Where do we start to change children’s consumption? Most shoppers (87 percent) told us they think it is somewhat to very important to make produce consumption fun for kids. Over two-thirds agreed putting cartoon or superhero characters on packaging can help make fruits and vegetables fun, though 25 percent disagreed with that marketing tactic. Over one half (61 percent) said parents are most effective at getting kids to eat fruits and vegetables regularly. Friends and peers, and schools, followed distantly; 17 percent thought all these influencers were equally powerful. In fact, only 5 percent believe schools are an effective way to introduce fresh fruits and vegetables to children.
I think three particularly impactful channels through which we can work to grow children’s fruit and vegetable consumption are parents, eating places and policy.
By giving parents — especially moms — the guidance they need in the places they look for such help, we can help them better care for their families and feel better about themselves in the process. Offer Mom kid-friendly recipes, other product use ideas and suggestions for involving kids in food preparation at home to create quality time, too. The new Fruits and Veggies — More Matters! brand replacing 5-A-Day in March is mom-focused; contact PBH to find out how to put the new brand to work for you.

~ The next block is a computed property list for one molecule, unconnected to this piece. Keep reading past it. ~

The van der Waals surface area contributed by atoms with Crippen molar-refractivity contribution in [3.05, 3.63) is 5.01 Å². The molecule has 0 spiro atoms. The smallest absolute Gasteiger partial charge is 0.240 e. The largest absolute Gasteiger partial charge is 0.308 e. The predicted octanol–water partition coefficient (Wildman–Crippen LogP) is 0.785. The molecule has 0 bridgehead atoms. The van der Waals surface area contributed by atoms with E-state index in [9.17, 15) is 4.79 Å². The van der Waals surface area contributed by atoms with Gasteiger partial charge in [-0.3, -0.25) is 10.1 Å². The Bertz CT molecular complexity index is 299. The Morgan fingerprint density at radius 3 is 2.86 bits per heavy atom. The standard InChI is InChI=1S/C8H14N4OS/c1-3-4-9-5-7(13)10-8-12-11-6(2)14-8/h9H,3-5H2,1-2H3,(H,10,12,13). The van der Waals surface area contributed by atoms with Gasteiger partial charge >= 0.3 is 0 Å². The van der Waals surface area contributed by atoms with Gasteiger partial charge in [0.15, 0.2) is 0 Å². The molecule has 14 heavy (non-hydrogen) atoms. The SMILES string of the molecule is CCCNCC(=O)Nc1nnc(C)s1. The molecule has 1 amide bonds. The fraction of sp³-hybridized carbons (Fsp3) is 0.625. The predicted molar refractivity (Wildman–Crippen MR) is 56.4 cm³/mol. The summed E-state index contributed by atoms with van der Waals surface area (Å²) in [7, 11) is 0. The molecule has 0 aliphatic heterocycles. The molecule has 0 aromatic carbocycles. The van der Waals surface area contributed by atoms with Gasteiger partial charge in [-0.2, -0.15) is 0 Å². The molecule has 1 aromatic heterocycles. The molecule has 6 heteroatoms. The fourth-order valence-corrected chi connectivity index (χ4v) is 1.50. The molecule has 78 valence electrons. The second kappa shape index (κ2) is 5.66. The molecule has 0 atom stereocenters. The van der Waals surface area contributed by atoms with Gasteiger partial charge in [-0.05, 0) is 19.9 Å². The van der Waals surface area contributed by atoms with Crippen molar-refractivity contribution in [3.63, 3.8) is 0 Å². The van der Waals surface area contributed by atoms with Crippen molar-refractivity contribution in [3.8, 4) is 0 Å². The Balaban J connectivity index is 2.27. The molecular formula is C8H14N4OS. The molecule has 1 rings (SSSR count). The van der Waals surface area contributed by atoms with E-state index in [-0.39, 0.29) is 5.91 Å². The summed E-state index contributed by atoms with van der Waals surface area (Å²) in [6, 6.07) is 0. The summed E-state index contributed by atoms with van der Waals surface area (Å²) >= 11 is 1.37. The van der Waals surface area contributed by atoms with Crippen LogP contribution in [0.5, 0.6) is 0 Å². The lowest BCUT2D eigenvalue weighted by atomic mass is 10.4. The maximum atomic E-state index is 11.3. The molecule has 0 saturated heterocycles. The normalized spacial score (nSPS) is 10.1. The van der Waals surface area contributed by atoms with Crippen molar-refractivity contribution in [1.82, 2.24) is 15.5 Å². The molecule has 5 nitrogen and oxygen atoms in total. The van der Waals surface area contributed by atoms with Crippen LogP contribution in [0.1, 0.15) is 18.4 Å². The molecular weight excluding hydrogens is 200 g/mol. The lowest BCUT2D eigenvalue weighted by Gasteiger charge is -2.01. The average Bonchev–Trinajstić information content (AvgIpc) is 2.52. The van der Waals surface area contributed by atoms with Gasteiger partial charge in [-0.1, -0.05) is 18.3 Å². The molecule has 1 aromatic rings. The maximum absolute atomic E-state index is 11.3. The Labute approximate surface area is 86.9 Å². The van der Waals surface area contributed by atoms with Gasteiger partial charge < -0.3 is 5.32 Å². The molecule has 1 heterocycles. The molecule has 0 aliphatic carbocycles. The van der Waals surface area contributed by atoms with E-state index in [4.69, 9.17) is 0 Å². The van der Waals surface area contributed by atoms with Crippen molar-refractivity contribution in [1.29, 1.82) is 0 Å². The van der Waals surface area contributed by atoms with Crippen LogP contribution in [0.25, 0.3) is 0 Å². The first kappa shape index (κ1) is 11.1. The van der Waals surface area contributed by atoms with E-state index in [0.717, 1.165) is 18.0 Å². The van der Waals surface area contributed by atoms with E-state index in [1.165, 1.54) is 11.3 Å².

By working to get healthful produce options on kids’ menus at restaurants, we can increase kids’ consumption and help moms feel better about dining out. With some notable exceptions, our foods are largely absent from kids’ menus today. (As a regular restaurant patron, I know there is room to improve the regular menu, too.)
On the policy front, a recent USDA proposal shows the potential: increasing fruit and vegetable access for the millions of moms and young children served by the WIC nutrition safety-net program will create $500 million in annual sales. Our industry has considerable grassroots power to encourage governments to execute the Dietary Guidelines for Americans in their own food policies and programs. PMA has made it a priority to help our industry do this.
The produce sector is in a unique position within the food industry. Fruits and vegetables are among the only food groups we are being encouraged to eat more of, not less. Not only are our products good looking and good tasting, but they are better for health and a healthful weight, too. We are in a position to help end our nation’s obesity epidemic and grow our sales in the process. Imagine the possibilities if just the children ate their minimum servings a day. Now that would be truly an investment in a brighter future.
Parental Cry For Help